Fun Fact:

e.g. or i.e.?

“Do not confuse these two abbreviations, which mean different things and have different origins. The abbreviation e.g., meaning “for or as an example,” comes from the Latin expression exempli gratia (“for example”). Use it when you want to list a few typical examples of the thing mentioned: I have the laboratory equipment, e.g., [not i.e.] beakers, thermometers, and test tubes, that we need. Do not end a list that starts with e.g. with etc. The abbreviation i.e., meaning “that is, that is to say,” comes from the Latin expression id est (“that is”). Use it when you want to give a more precise description of the thing mentioned: The hearing, i.e., [not e.g.] the preliminary hearing, is set for noon Friday. Two periods punctuate e.g. and i.e. in U.S. English, whereas they may be unpunctuated in British English. Surround these abbreviations with commas.” –Encarta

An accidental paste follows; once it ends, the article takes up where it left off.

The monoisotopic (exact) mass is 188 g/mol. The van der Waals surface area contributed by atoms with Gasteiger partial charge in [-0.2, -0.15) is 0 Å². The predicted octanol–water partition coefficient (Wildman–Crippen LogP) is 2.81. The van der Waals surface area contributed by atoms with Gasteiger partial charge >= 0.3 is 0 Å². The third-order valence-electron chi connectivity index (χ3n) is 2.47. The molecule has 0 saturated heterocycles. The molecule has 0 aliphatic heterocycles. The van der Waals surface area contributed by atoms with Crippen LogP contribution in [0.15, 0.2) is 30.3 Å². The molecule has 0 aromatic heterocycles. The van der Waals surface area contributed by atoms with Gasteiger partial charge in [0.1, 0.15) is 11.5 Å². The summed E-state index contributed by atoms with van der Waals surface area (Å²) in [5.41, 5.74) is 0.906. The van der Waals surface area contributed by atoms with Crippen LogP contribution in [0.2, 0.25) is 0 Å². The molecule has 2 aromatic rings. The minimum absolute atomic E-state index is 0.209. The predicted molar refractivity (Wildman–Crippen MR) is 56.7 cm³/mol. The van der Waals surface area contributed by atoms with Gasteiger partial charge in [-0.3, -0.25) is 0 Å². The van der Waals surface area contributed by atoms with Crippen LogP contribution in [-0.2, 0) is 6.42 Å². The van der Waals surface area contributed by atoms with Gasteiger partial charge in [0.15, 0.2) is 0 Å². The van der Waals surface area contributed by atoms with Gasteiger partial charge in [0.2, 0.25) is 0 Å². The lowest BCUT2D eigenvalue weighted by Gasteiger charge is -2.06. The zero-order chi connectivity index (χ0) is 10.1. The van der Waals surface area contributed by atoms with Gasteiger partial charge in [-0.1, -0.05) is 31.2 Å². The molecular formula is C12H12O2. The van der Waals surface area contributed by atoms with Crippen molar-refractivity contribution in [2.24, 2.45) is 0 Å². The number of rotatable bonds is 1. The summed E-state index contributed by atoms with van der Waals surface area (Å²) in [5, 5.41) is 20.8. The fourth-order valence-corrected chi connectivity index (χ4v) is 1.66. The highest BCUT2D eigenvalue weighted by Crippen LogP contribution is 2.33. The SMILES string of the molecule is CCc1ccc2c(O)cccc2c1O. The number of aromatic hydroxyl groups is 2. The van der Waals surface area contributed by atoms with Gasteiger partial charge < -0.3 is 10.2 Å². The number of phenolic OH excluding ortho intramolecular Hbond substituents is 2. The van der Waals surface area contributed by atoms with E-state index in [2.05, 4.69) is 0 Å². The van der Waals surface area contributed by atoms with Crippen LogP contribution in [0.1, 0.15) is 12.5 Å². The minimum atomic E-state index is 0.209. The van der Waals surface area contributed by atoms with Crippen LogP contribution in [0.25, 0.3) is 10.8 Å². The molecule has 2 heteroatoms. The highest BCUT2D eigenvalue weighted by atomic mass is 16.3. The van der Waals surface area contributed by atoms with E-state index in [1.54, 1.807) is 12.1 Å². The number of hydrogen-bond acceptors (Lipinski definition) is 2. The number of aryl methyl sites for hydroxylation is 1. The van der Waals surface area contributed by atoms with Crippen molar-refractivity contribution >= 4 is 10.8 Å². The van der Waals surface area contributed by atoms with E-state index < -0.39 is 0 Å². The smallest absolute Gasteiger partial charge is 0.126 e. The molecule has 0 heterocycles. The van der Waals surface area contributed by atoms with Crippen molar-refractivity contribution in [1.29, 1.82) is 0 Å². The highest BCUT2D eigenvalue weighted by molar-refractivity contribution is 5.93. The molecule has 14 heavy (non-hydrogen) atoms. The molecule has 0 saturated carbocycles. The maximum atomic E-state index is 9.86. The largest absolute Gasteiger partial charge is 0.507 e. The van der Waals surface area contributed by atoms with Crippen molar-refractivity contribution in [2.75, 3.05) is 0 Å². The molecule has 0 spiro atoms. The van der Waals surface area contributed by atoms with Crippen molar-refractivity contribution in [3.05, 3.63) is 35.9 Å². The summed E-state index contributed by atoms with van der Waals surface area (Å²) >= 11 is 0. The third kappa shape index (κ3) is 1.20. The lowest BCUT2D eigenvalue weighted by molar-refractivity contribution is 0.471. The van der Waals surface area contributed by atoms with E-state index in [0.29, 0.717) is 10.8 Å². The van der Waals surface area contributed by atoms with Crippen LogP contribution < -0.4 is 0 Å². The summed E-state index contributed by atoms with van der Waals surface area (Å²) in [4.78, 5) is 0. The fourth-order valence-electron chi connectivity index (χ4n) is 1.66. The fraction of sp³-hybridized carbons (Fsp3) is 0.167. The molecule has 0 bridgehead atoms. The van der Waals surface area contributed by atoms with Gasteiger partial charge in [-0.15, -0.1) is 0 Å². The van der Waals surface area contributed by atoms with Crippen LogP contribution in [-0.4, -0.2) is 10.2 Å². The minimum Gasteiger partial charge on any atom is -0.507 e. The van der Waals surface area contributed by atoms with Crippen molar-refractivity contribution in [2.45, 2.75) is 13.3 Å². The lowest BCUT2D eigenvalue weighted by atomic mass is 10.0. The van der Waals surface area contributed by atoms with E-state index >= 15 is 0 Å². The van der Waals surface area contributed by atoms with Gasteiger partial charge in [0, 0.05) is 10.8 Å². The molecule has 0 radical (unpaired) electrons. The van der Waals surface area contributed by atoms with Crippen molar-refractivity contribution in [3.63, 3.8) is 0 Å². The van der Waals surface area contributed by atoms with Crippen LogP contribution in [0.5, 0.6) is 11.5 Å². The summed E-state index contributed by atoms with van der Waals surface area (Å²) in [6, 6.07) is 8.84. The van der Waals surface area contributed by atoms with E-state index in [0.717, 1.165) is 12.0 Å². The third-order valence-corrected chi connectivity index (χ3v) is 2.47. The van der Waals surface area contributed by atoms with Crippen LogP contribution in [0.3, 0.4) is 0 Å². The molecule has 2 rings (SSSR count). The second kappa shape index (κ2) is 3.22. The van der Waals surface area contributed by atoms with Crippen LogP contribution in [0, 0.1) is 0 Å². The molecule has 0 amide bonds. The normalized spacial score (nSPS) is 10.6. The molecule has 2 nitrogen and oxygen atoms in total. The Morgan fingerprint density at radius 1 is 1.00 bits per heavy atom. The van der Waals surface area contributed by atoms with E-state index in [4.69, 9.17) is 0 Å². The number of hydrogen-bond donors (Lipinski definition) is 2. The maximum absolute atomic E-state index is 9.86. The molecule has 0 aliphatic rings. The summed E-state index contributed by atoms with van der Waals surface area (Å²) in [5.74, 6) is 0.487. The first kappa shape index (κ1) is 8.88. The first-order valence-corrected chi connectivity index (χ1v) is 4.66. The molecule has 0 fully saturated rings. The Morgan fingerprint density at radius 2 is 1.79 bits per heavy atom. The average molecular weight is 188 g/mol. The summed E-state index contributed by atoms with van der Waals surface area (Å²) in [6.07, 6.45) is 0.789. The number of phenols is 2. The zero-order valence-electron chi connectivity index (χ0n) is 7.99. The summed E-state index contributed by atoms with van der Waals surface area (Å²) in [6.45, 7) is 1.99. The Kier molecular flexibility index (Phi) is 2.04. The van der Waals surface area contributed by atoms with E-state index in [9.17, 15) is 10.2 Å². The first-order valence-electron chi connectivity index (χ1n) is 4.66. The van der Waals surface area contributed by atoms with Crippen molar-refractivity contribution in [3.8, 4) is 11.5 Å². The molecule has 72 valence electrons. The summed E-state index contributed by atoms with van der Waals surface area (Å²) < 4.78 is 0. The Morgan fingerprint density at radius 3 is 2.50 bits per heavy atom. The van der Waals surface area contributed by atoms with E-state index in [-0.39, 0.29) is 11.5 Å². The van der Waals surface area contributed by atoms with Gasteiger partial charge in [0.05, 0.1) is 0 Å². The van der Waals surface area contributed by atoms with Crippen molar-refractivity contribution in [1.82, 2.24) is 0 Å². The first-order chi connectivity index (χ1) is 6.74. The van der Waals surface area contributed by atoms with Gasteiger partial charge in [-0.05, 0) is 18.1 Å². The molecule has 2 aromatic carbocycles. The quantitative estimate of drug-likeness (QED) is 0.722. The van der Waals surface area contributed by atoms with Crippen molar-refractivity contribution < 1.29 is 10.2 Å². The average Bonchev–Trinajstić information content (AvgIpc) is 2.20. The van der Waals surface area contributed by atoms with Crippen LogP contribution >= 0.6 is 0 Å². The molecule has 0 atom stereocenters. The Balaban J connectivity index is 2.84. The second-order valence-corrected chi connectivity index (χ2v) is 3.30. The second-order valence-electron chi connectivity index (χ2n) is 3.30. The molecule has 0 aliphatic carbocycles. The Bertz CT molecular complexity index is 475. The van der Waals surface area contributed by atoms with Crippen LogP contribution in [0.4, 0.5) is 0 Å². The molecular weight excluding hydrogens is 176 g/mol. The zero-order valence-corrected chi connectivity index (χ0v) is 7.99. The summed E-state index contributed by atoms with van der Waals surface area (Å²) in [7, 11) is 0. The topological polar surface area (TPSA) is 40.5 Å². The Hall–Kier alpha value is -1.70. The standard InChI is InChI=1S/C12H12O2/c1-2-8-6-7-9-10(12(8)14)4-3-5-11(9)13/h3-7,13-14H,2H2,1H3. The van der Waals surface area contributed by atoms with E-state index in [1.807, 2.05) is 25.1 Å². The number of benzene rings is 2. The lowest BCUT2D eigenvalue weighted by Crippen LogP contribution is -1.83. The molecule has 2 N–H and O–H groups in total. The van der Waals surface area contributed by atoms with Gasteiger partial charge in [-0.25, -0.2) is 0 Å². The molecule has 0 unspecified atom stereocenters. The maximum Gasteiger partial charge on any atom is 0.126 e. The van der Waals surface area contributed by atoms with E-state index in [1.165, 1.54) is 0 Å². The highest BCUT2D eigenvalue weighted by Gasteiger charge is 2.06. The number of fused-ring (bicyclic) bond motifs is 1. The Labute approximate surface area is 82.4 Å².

I have never actually known the correct use of these until now…damn the public school system.

For a more graphic example, I recommend The Oatmeal – always good for an “oooohhh….” and an embarassed chuckle as you think about your most recent grammar errors (i.e. grammors).  Had to use an “i.e.” correctly somehow.

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